Cookies help us deliver our Services. By using our Services, you agree to our use of cookies. Learn More.

How The Strange Worlds Team Designed Pre-Pando Avalonia By Working Backwards From Its Advanced Cultural State - Exclusive

Audiences can now explore the newest Disney adventure in the inventive new animated feature "Strange World." The film, set in the novel town Avalonia and its surrounding world, follows the adventurous Clade family as they have to save their town from an unprecedented new crisis. The town's life had been dramatically changed decades prior by the introduction of Pando, a plant with electrical capacities that wildly altered every aspect of Avalonian existence, enabling everything from electric lights to airships and other forms of technology. Trouble brews when the community's supply of Pando suddenly starts to lose its electrical charge, and it's up to the adventurous Clades to save... well, everyone and everything.

"Strange World" is an interesting project in that we get to watch the whole cycle of Avalonian evolution, from its pre-electricity days to its evolution with Pando's introduction, and even into what comes after the crisis is resolved. In an exclusive interview with "Strange World" director Don Hall, we discuss the interesting route the film's creators took while designing Avalonia's ever-changing society. To get to where it's going one might think they'd have to start from Avalonian square one, but the route to getting to its pre-Pando past wasn't what might be expected.

Problem solving the Avalonian way

Director Hall first notes in the interview that, consistent with the pulp influences of "Strange World," the creators took "inspiration from those early adventure novels," looking at "a lot of what the science fiction of the time or fiction of the time imagined the future was going to be like." In that early set of examples from the late 1800s to early 1900s, Hall noticed that their image of the future involved "a lot of flying things." "[It's] really interesting when you go back and look at magazines from that period," he noted, "and they're showcasing 'the vehicle of tomorrow' and all that kind of stuff — really inventive, really interesting vehicles and machines."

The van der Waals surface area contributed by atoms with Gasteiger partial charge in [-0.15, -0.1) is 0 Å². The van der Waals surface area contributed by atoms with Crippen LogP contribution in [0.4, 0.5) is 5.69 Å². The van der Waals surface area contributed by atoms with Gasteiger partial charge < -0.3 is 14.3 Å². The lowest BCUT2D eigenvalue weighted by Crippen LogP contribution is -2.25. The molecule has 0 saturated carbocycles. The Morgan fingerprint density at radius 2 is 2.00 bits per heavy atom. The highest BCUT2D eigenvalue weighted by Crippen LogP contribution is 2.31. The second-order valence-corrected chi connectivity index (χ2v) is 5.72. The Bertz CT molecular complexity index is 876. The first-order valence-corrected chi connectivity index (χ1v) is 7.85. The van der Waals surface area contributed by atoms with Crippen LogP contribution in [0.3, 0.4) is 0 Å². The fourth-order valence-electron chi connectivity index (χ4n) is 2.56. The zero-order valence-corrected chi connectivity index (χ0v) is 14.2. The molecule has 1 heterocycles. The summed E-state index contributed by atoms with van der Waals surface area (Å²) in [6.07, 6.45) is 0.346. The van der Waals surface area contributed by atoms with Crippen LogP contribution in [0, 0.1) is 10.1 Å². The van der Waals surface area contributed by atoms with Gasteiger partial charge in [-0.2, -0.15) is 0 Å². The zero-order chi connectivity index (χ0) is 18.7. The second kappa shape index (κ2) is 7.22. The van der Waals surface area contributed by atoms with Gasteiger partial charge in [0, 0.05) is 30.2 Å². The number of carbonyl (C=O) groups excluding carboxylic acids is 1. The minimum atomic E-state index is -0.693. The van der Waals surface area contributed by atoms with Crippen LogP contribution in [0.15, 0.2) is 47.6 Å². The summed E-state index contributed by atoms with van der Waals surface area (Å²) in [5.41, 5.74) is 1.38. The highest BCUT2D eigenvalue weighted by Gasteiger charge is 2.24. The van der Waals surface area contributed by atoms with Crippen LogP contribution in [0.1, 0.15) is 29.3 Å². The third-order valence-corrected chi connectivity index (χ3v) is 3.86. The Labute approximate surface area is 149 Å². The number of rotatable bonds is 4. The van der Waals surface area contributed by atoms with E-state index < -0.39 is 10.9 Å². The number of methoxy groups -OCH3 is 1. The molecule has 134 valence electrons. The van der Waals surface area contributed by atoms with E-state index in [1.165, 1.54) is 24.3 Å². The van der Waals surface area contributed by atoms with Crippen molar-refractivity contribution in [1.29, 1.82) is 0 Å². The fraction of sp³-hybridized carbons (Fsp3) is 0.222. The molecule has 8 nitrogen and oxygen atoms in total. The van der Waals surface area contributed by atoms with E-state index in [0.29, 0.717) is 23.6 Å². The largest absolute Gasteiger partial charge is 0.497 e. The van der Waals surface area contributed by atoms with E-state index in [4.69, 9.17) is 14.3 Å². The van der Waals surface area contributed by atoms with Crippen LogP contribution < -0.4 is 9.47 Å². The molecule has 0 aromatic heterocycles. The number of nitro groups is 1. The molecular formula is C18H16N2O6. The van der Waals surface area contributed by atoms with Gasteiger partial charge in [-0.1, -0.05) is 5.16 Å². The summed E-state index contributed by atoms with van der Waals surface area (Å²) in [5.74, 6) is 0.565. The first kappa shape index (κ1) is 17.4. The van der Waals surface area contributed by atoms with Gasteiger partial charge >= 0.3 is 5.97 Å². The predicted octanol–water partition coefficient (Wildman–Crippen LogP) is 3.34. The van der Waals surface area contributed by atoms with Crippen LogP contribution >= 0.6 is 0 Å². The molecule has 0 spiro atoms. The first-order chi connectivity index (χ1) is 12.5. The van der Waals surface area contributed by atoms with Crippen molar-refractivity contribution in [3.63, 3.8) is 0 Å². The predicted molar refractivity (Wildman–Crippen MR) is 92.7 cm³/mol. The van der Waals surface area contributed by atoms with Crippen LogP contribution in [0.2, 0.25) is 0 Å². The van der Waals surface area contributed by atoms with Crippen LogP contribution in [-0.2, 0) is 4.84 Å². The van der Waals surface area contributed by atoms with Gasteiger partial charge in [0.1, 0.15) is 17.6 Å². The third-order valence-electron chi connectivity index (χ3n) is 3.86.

In keeping with those influences, Hall and his fellow "Strange World" designers "wanted to take inspiration from that and build a world that didn't have terrestrial cars." This meant a world full of airships, but in the absence of a fossil fuel society, "it was all based on dirigible technology with propellers. "That was easy enough to land on, because "it was fun, it was whimsical, and [it] evoke[d] the feeling from those early adventure and science fiction novels," Hall said. 

It nonetheless presented a challenge. If the whole premise shows the pivot to a Pando-fueled world full of airships, there had to be a world before Pando. They handled the challenge like so many great problem-solvers would.

"Knowing that we were going to show what the world was like before Pando," Hall explains, "[we] backtracked." Working backwards from what they knew, the team decided "since they didn't have any of that airship technology, it was horse, and horse and buggy," immediately cueing in on the alterations in Avalonian transit, "and it was a lot more pre-Industrial Revolution Europe," which can definitely be seen in the design of the lifestyles and architecture of pre-discovery Avalonia. While it may seem logical to think through the project in Avalonia's chronological order, the crew worked backwards from Avalonia's advanced cultural state to get at where they started.

"Strange World" is now available in theaters.